Herding Cats: Understanding America’s Newly Signed Sanctions Law

The Combating America’s Adversaries Through Sanctions (CATS) Act, signed into law in August, is a far-reaching expansion of United States sanctions against Iran, Russia and the Democratic People’s Republic of Korea (DPRK).

Much has been made of the restrictions that the law imposes on presidential discretion in applying, terminating or providing licensing flexibility with regard to sanctions imposed on Russia. But this is by no means the most interesting aspect of the legislation.

The new law has rankled allies in Europe for the disruption to EU economies likely to occur in the wake of the Russian sanctions . . . Congress has now adopted sanctions that put US foreign policy interests first, even if there is collateral damage

As much as the CATS Act significantly ratchets up the scope of the three sanctions program, there are a number of potential future expansions that are being telegraphed through some studies mandated by the law, rather than actually being implemented.

Whether these really portend the future arc of US sanctions, or are merely meant to send a stern warning about the importance being placed on these programs, is unclear. However, I suspect that Iran, North Korea and Russia ignore the possibility of their future implementation at their peril.

Iran: Holding a Grudge

Consider, for example, Section 108 of the CATS Act. While Section 103 imposes the counter-terrorism sanctions (under Executive Order 13382) on all members of the Iranian Revolutionary Guard Corps (IRGC), Section 108 mandates a review of all Iranian sanctions designations within five years.

The result of this review is a determination for each designated individual or entity whether or not they should additionally be sanctioned under the counter-terrorism (under Executive Order 13382) or non-proliferation of weapons of mass destruction (NPWMD, under Executive Order 13324) sanctions programs.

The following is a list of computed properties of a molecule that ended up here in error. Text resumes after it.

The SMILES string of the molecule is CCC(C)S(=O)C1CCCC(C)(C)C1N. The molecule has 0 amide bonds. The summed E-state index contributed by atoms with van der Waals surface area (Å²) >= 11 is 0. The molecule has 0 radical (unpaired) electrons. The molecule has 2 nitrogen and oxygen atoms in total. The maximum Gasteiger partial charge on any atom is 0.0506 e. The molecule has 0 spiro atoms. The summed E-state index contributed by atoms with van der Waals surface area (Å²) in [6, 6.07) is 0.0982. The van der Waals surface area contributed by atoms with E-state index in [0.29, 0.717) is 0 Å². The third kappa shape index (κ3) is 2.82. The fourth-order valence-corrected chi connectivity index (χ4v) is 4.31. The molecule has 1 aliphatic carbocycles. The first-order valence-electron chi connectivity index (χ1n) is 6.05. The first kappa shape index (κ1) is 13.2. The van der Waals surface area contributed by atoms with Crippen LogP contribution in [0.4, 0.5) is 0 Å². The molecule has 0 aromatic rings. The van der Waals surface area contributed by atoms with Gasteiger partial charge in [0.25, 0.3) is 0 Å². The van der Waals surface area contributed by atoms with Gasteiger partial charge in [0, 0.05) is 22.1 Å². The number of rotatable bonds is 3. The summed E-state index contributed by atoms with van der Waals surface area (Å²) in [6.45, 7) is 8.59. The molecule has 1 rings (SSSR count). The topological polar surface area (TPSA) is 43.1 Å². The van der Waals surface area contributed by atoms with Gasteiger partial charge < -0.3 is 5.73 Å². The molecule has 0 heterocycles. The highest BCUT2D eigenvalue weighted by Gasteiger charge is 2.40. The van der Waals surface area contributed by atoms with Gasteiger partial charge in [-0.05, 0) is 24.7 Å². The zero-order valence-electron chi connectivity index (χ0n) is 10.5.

This potentially would extend the longevity of such designations beyond any relaxation or termination of the Iran sanctions program.

In addition, the next section of the Act (section 109) institutes a semi-annual review of Iranian sanctions designations imposed by the United States and/or European Union, ostensibly for the purpose of harmonizing the designations to the extent possible under the common justifications for the designations.

As greater global reach and uniformity increases the effectiveness of economic sanctions, such a program may portend similar efforts for all sanctions programs that are not exclusively promulgated by the United States.

Russia: Following the Money

The increased level of sanctions imposed on Russia, most notably those targeting sources of capital markets funding, is notable for the breadth of the new sanctions as well as the increased severity of sectoral sanctions.

The law imposes reductions in the longest duration debt instruments that US persons may deal in, and prohibits involvement in energy export pipeline production, as well as potential deals to gain liquid currency reserves by privatizing government-owned assets.

These will all undoubtedly have a significant impact on the operation of the Russian financial services and energy industries, as well as the funding needs of the Russian government. However, these, by themselves, strike only at President Vladimir Putin’s power base, that of the Russian oligarchs, to a limited, albeit greater, extent.